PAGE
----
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Open Access Highly Accessed Research article

Effects of receptor modification and temperature on dynamics of sensory complexes in Escherichia coli chemotaxis

Sonja Schulmeister12, Karin Grosse1 and Victor Sourjik1*

Author Affiliations

1 Zentrum für Molekulare Biologie der Universität Heidelberg, DKFZ-ZMBH Alliance, Im Neuenheimer Feld 282, 69120 Heidelberg, Germany

2 BioQuant, Im Neuenheimer Feld 267, 69120 Heidelberg, Germany

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BMC Microbiology 2011, 11:222  doi:10.1186/1471-2180-11-222

Published: 6 October 2011

Abstract

Background

Extracellular stimuli in chemotaxis of Escherichia coli and other bacteria are processed by large clusters of sensory complexes. The stable core of these clusters is formed by transmembrane receptors, a kinase CheA, and an adaptor CheW, whereas adaptation enzymes CheR and CheB dynamically associate with the clusters via interactions with receptors and/or CheA. Several biochemical studies have indicated the dependence of the sensory complex stability on the adaptive modification state of receptors and/or on temperature, which may potentially allow environment-dependent tuning of its signalling properties. However, the extent of such regulation in vivo and its significance for chemotaxis remained unclear.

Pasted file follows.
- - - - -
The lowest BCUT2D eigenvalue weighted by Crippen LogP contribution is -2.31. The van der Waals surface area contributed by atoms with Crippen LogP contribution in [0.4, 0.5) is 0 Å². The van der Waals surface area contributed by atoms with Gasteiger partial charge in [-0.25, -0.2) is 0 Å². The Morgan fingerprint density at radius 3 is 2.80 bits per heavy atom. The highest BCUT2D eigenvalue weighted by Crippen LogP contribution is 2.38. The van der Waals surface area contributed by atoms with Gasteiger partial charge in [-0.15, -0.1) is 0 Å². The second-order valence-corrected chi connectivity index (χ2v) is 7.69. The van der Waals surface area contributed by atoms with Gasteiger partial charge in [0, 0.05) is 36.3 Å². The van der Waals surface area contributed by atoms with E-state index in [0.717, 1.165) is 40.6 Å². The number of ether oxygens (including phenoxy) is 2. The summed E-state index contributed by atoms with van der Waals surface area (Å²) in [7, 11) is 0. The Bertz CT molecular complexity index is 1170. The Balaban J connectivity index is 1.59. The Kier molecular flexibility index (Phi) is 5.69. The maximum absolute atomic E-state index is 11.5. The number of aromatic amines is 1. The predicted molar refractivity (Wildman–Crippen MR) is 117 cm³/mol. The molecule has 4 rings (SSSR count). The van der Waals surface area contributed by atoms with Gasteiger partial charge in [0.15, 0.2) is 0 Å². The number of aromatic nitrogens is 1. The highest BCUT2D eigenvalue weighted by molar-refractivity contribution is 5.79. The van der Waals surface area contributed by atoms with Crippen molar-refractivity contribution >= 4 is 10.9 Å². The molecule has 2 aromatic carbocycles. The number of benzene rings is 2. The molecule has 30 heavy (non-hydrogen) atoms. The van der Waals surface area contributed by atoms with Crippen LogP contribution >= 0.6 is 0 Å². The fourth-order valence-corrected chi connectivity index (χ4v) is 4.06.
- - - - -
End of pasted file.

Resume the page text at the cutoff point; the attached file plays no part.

Results

Here we used fluorescence recovery after photobleaching (FRAP) to confirm in vivo that the exchange of CheA and CheW shows a modest dependency on the level of receptor modification/activity. An even more dramatic effect was observed for the exchange kinetics of CheR and CheB, indicating that their association with clusters may depend on the ability to bind substrate sites on receptors and on the regulatory phosphorylation of CheB. In contrast, environmental temperature did not have a discernible effect on stability of the cluster core. Strain-specific loss of E. coli chemotaxis at high temperature could instead be explained by a heat-induced reduction in the chemotaxis protein levels. Nevertheless, high basal levels of chemotaxis and flagellar proteins in common wild type strains MG1655 and W3110 enabled these strains to maintain their chemotactic ability up to 42°C.

Conclusions

Our results confirmed that clusters formed by less modified receptors are more dynamic, which can explain the previously observed adjustment of the chemotaxis response sensitivity according to the level of background stimulation. We further propose that the dependency of CheR exchange on the availability of unmethylated sites on receptors is important to improve the overall chemotaxis efficiency by suppressing molecular noise under conditions of high ligand concentrations. Moreover, the observed stability of the cluster core at high temperature is in line with the overall thermal robustness of the chemotaxis pathway and allows maintenance of chemotaxis up to 42°C in the common wild type strains of E. coli.